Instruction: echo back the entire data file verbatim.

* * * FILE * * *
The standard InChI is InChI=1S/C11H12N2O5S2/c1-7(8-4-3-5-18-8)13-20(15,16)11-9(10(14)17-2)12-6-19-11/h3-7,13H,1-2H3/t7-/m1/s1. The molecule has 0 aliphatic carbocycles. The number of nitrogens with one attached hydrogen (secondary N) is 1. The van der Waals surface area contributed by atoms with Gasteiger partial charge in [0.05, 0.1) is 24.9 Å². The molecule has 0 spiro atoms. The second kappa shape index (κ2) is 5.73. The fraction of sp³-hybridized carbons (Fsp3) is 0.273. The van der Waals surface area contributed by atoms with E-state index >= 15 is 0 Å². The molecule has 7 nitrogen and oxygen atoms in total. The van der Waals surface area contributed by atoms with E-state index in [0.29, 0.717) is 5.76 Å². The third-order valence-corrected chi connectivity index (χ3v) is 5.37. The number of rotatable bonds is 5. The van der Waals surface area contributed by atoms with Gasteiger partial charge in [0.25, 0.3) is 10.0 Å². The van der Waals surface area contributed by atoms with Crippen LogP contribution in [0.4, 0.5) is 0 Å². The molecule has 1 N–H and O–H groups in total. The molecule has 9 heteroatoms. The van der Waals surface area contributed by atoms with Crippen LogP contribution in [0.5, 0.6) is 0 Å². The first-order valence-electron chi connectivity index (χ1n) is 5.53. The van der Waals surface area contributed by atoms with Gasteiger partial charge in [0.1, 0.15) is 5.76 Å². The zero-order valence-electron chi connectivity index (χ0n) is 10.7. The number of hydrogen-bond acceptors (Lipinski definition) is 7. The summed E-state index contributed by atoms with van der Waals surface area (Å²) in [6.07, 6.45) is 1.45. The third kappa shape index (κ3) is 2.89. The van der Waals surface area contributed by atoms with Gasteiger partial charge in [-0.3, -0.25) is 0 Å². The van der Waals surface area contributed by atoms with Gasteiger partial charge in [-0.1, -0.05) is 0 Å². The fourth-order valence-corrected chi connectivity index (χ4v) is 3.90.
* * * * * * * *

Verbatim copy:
The standard InChI is InChI=1S/C11H12N2O5S2/c1-7(8-4-3-5-18-8)13-20(15,16)11-9(10(14)17-2)12-6-19-11/h3-7,13H,1-2H3/t7-/m1/s1. The molecule has 0 aliphatic carbocycles. The number of nitrogens with one attached hydrogen (secondary N) is 1. The van der Waals surface area contributed by atoms with Gasteiger partial charge in [0.05, 0.1) is 24.9 Å². The molecule has 0 spiro atoms. The second kappa shape index (κ2) is 5.73. The fraction of sp³-hybridized carbons (Fsp3) is 0.273. The van der Waals surface area contributed by atoms with E-state index >= 15 is 0 Å². The molecule has 7 nitrogen and oxygen atoms in total. The van der Waals surface area contributed by atoms with E-state index in [0.29, 0.717) is 5.76 Å². The third-order valence-corrected chi connectivity index (χ3v) is 5.37. The number of rotatable bonds is 5. The van der Waals surface area contributed by atoms with Gasteiger partial charge in [0.25, 0.3) is 10.0 Å². The van der Waals surface area contributed by atoms with Crippen LogP contribution in [0.4, 0.5) is 0 Å². The molecule has 1 N–H and O–H groups in total. The molecule has 9 heteroatoms. The van der Waals surface area contributed by atoms with Crippen LogP contribution in [0.5, 0.6) is 0 Å². The first-order valence-electron chi connectivity index (χ1n) is 5.53. The van der Waals surface area contributed by atoms with Gasteiger partial charge in [0.1, 0.15) is 5.76 Å². The zero-order valence-electron chi connectivity index (χ0n) is 10.7. The number of hydrogen-bond acceptors (Lipinski definition) is 7. The summed E-state index contributed by atoms with van der Waals surface area (Å²) in [6.07, 6.45) is 1.45. The third kappa shape index (κ3) is 2.89. The van der Waals surface area contributed by atoms with Gasteiger partial charge in [-0.3, -0.25) is 0 Å². The van der Waals surface area contributed by atoms with Gasteiger partial charge in [-0.1, -0.05) is 0 Å². The fourth-order valence-corrected chi connectivity index (χ4v) is 3.90.